PROVIDENCE, R.I. [Brown University] — Thanks to a nonprofit founded by a Brown graduate and alumni affiliated with the University’s computer science department, more than 400 public school teachers in Providence will soon get a second computer monitor to help with remote instruction during the COVID-19 pandemic.
The donation comes from Two Screens for Teachers, launched by tech entrepreneur and Class of 1998 Brown graduate Matthew Lerner. Since its founding last September, the organization has provided 24,000 monitors to teachers nationwide and continues to expand. The Providence donation was funded largely by Brown alumni and made in honor of Andy van Dam, a legendary Brown professor and computer graphics pioneer.
“A second screen lets teachers see their students on one screen and their lesson plans on the other,” Lerner said. “A second monitor helps teachers and students immediately with remote learning during COVID.”
Van Dam says he’d been in contact with Lerner about the project and had been helping out with it various ways, but he had no idea that the donation in Providence would be made in his honor.
“It brought tears to my eyes when I got an email from [Lerner] with a link to a ProJo article about it,” he said. “In short, I kvelled. [The project] addresses an absolute immediate need. It’s crazy for teachers to try to work off laptops, where they have to choose between looking at their [lesson] or looking at their students. I think the project is just brilliant and I love Matt for doing it.”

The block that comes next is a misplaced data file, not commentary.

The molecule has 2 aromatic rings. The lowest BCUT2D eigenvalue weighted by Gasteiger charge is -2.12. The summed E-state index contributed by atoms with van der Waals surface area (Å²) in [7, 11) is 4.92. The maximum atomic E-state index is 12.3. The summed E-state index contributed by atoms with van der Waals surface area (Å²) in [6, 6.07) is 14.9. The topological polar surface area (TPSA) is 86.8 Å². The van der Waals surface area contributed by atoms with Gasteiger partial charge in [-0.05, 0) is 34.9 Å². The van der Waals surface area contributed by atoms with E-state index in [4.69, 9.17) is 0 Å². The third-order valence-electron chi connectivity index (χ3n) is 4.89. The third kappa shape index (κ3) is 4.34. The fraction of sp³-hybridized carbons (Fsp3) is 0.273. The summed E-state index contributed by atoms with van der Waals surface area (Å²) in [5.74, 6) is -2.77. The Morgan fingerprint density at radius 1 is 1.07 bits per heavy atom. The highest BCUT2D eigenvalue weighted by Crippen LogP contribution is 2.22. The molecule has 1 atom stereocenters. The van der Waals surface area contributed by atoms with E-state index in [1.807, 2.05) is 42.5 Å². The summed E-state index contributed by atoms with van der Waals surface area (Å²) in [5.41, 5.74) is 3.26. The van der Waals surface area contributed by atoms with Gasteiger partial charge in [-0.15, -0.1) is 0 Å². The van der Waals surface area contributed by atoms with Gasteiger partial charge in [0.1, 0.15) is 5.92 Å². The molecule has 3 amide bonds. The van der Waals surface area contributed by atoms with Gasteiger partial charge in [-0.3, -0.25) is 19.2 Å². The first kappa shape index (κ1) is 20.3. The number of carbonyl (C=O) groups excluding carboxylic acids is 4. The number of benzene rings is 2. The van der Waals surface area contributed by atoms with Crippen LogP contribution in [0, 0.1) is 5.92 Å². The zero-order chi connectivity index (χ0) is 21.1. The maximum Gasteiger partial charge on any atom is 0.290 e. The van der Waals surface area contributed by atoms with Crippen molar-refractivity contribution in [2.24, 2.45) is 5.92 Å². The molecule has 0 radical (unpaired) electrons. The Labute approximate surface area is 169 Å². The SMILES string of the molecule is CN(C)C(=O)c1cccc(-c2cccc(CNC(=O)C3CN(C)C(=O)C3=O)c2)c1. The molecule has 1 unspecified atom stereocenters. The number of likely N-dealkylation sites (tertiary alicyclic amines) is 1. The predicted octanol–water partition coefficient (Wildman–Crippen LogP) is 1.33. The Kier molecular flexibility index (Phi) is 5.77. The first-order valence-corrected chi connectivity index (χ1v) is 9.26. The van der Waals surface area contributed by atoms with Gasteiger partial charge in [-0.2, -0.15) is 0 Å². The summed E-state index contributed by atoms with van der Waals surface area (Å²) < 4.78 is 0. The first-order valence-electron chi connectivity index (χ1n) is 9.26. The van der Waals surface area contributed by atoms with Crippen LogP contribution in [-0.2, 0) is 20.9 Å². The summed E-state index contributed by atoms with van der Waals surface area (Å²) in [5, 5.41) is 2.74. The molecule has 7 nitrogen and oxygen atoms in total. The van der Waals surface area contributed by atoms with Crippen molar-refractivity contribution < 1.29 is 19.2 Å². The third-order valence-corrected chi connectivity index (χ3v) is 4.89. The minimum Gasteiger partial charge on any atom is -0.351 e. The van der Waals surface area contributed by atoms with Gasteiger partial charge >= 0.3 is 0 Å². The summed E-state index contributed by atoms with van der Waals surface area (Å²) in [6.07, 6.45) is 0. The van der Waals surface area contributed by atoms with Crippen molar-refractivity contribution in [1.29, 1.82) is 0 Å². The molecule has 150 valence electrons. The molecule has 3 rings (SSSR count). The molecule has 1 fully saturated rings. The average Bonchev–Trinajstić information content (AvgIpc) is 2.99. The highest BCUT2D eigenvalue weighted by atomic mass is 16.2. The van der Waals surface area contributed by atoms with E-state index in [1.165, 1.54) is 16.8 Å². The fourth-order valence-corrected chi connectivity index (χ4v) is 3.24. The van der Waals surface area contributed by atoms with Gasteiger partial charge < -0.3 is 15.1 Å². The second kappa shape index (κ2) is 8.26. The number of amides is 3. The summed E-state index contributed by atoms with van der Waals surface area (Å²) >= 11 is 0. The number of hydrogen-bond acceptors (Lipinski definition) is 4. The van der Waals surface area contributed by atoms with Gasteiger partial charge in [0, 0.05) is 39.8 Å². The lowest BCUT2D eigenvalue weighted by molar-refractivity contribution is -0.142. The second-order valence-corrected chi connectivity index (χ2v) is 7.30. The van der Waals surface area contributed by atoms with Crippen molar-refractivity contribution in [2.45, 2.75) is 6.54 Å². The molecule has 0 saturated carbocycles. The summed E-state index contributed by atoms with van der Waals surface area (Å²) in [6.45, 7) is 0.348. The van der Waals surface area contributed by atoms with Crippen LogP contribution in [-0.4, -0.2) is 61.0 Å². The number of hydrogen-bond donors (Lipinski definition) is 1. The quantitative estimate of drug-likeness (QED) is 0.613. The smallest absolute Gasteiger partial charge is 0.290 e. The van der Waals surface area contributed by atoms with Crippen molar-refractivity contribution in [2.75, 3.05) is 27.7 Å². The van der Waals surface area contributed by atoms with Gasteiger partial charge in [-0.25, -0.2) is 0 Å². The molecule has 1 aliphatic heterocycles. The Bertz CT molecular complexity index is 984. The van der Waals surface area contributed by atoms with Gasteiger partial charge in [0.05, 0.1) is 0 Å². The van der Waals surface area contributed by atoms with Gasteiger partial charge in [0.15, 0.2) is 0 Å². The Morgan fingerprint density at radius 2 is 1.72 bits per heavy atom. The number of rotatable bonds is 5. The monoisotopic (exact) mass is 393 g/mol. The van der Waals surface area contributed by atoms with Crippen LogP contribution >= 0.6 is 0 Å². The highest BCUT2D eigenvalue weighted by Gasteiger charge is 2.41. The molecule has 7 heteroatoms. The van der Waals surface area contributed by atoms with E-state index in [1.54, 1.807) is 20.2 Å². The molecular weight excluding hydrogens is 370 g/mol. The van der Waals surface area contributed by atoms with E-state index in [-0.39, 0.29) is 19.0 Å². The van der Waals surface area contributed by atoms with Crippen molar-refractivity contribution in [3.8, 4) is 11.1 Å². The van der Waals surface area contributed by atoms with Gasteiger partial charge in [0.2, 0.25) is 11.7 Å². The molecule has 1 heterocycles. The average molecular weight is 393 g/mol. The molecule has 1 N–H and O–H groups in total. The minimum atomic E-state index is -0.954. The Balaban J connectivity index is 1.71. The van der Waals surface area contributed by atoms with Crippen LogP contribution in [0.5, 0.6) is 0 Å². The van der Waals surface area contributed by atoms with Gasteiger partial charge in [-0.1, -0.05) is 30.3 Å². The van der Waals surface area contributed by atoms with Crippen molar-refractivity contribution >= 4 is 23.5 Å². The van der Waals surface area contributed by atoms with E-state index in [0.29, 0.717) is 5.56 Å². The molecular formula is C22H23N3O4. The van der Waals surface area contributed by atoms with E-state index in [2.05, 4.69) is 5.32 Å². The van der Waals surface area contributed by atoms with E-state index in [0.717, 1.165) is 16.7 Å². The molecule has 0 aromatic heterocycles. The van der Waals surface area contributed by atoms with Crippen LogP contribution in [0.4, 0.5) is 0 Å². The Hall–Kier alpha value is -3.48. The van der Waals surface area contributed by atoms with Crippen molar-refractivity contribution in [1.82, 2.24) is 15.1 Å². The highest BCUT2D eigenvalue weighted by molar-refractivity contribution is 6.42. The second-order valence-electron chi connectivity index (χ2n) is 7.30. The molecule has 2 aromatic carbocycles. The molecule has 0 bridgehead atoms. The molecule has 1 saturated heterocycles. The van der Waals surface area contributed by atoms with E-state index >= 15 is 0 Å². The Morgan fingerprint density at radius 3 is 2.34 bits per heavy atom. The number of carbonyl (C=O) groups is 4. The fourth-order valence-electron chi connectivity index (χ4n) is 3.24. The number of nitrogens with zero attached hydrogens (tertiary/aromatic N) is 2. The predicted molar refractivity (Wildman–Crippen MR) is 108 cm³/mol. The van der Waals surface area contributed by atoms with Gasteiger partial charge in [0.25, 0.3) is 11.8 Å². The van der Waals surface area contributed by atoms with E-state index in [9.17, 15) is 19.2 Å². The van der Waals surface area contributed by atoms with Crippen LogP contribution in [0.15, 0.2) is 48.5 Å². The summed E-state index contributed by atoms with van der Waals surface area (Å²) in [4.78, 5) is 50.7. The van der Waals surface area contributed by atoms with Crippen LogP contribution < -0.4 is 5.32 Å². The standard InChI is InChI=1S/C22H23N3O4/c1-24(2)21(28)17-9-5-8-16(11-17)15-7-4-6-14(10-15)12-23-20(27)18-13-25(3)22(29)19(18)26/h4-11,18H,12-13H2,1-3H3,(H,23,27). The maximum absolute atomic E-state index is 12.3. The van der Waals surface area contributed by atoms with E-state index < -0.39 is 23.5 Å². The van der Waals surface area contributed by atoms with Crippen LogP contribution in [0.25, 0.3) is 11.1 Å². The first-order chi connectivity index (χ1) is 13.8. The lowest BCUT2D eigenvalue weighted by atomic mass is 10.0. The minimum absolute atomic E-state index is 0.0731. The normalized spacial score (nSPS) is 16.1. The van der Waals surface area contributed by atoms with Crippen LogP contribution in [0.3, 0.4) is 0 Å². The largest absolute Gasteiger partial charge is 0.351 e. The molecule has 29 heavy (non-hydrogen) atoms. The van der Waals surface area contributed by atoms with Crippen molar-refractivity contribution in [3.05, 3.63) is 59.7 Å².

The donation to Providence teachers is valued at approximately $50,000.
“This has been an incredibly challenging 12 months for our teachers as they adjust to changes not only in their daily routines but in their instructional delivery," said Harrison Peters, superintendent of Providence Public Schools. "We are indebted to project founders Matt Lerner and Mike Mathieu for seeing a need and taking action. And, we are so grateful to our partners at Brown University for once again stepping up to support the Providence community.”
Lerner says he got the idea for Two Screens for Teachers after talking to his neighbor, whose mother is a teacher and had been struggling with a single monitor. “I realized that in a complicated world during unprecedented times, a second screen is a simple thing we can do right now to help teachers,” Lerner wrote in a blog post.
A week after launch, the organization says it had 10,000 requests for monitors. By mid-October, the group had raised enough money to supply a monitor to every teacher in Seattle’s public schools. By January, they provided monitors to all San Francisco public school teachers. The organization has a waiting list of more than 170,000 teachers who have requested monitors and a goal to provide 250,000 monitors nationwide.
It is working with the education-focused nonprofit DonorsChoose to raise more money to fulfill those requests.